HH: Now Senator Portman, my colleague at, Carol Platt Liebau, used to work for Kit Bond, Harvard Law Review managing editor, real smart, did an analysis of this report, and came up, and it’s in a column over at, that one of the key issues here is that members of the Senate like you and Orrin Hatch were misled. “This goes to whether members of Congress were deliberately lied to, and by whom, and whether their concerns were ever taken seriously in the first place.” Do you feel deceived at this point?

RP: Yeah, I do, because they answered the questions, but obviously not truthfully in some cases. So we’re going to have a chance to bring them before the committee. The chairman of the committee is a Democrat, Max Baucus, has agreed with Senator Hatch, who is the ranking member, to hold these investigative hearings, and we’re going to have a chance in public testimony to go through this. And I think it’s incredibly important. I also will tell you, Hugh, you know, I was involved in IRS reform back in the 90s. I was co-chair of that national commission. We looked at sort of the mismanagement of the IRS at the time. We set up an oversight board and so on. The Clinton administration fought us on the powers of the oversight board, so they didn’t have powers over this sort of thing. But that’s one thing to relook at now, is to think should there be an outside oversight board to look at these issues, not just of this specific one, but the culture at the IRS.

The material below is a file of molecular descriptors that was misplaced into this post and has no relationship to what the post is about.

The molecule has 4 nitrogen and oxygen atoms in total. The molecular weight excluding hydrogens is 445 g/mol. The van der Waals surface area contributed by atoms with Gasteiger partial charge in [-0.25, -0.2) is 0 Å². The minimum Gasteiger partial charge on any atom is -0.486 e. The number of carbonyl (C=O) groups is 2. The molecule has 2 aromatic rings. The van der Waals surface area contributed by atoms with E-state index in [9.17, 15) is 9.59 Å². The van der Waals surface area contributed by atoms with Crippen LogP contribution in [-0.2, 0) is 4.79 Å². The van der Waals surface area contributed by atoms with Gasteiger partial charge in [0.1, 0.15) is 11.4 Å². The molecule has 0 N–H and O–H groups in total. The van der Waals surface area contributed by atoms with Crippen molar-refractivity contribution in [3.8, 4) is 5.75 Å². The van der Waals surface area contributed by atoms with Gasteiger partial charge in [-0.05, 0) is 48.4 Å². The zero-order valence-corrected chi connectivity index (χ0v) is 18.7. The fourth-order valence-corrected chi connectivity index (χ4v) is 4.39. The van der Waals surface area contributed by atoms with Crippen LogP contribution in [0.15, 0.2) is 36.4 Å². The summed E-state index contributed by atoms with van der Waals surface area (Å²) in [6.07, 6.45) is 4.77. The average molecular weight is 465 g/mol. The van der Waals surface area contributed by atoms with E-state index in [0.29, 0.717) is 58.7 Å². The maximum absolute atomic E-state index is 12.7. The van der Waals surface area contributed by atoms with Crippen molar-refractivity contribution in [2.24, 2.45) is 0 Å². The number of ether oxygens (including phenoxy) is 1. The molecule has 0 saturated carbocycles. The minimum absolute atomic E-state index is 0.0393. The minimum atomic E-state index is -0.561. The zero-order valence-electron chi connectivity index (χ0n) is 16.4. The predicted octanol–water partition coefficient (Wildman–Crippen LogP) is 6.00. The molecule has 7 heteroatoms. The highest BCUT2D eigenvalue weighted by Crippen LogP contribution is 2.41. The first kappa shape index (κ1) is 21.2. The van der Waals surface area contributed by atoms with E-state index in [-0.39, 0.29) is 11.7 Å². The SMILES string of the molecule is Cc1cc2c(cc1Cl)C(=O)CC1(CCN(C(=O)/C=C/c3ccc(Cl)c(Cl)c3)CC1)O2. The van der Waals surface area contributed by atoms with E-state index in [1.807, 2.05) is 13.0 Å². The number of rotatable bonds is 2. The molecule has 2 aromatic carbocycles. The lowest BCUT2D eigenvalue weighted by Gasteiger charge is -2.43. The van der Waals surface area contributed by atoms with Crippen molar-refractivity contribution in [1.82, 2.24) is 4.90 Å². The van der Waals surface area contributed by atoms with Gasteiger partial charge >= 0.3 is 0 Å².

HH: Now you raise a great, the culture word, because you ran the OMB and special trade rep. You know how agencies function. They take their cues from the top, and a culture comes down, even if you don’t know what’s going on in the 4th office on the 7th floor of the 3rd building, they know what you’re up to. Does the President bear responsibility for a culture of abuse if it’s developed an intimidation at his agencies?